The A in AMD

I attended a seminar yesterday. This one actually gave us tables. Doesn’t sound like much but when you are balancing half a dozen things at one time, a table is a big thing.

That was six more credit hours. 12 down and 18 more to get in the next calendar year. Some of those can be home study.

A colleague gave me a web address for a company that sells continuing education training cheap. Since I was in student mode, I went on the site and downloaded several one credit hour courses.

(I said student mode, not martyr mode. Remember we AMD folks read more slowly now. If I can accomplish my goal – getting 30 continuing education hours – by ‘nibbling’ at them one hour at a time, I will. There is more than one way to skin a proverbial cat. There are no brownie points for doing things the hard way!)

Anyway, off track again but I thought it was a valid point. No one is going to ask how you got there, as long as you get there. Be kind to yourself.

Where I was REALLY going was to tell you I downloaded a presentation on depression in older people. [Lin/Linda: this was part of her course which is password protected so we don’t have access to it.] Now I know we are all 35 or less in our minds, but we also all know what the A in AMD stands for. This is not a condition for kids.

I actually read the article and answered the questions for my one hour of credit. The article said a lot of stuff we already know. Loss of sensory and physical functioning as well as personal/emotional loss and financial problems can all lead to depression. Been there? Done that? Got the t-shirt, huh?

It also gave some statistics I was not aware of.  Although the article (from Knowledge Informing Transformation) said depression is not a part of normal aging, it also said up to a quarter of seniors living in the community have depressive symptoms. Those numbers increase as living arrangement become more restrictive and as the people get older. In other words, if you think you are the only one suffering with depression, think again.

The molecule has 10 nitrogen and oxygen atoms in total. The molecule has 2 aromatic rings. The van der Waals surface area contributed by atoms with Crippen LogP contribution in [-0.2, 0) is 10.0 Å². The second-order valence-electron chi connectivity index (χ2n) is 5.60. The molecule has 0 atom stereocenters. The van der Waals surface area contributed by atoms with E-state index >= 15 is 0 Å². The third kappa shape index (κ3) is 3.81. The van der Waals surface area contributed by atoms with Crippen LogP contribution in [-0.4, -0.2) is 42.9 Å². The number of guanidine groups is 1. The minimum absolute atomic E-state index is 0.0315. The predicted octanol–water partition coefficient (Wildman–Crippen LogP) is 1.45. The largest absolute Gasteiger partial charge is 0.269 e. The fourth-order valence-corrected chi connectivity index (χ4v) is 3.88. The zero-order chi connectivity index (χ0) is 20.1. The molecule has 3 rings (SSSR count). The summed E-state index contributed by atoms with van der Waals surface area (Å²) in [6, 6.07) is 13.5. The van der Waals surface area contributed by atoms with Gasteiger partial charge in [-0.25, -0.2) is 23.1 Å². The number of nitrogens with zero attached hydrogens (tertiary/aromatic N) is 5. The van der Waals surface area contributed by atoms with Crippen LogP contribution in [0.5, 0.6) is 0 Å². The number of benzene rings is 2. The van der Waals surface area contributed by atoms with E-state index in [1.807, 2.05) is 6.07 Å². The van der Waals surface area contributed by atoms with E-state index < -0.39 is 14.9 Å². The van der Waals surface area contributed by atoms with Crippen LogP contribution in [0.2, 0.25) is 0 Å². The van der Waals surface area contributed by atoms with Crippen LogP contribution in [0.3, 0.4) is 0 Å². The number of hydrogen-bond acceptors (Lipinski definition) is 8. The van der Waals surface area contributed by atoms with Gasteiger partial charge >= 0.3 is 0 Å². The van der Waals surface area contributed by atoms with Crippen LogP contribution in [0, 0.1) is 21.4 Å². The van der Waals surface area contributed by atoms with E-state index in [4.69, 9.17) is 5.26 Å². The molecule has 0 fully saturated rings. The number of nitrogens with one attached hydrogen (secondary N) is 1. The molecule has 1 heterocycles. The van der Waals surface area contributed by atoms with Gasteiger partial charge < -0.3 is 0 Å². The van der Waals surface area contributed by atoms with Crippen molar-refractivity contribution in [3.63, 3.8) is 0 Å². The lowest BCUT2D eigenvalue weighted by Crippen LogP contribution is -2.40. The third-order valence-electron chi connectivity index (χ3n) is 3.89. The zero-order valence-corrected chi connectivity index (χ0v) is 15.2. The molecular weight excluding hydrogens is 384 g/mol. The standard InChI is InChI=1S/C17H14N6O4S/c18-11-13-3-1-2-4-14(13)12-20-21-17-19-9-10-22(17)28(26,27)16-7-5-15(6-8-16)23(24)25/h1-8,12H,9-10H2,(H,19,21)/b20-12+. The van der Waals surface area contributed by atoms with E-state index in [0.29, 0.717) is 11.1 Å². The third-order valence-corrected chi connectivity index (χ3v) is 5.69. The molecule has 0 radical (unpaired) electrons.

One of the big problems with depression is everything goes to hell right along with your mood. Depression in older people can lead to vague physical complaints, sleep disturbance, confusion, memory loss and agitation. Depression can lead to a significant reduction in the quality of life and even death. Health costs for depressed oldsters are twice those of non-depressed people of similar age.

So that is the bad news. The good news is it is possible to fight depression and win. 60 to 80% of older people see improvement with appropriate treatment.

In addition to finding a mental health profession you are comfortable with, I would just suggest you push back! Depression trying to take your positive attitude? Take it back through things like humor or altruism. Keeping you away from friends and support network? Call them! How about health and wellness? Make a date to walk with a friend. Cook a nourishing meal and actually eat it even if you have to choke it down. Fake it until you make it.

OK. Gotta get ready for bed. Remember good sleep is important too. G’night!

Next: a biochemistry lesson – not!

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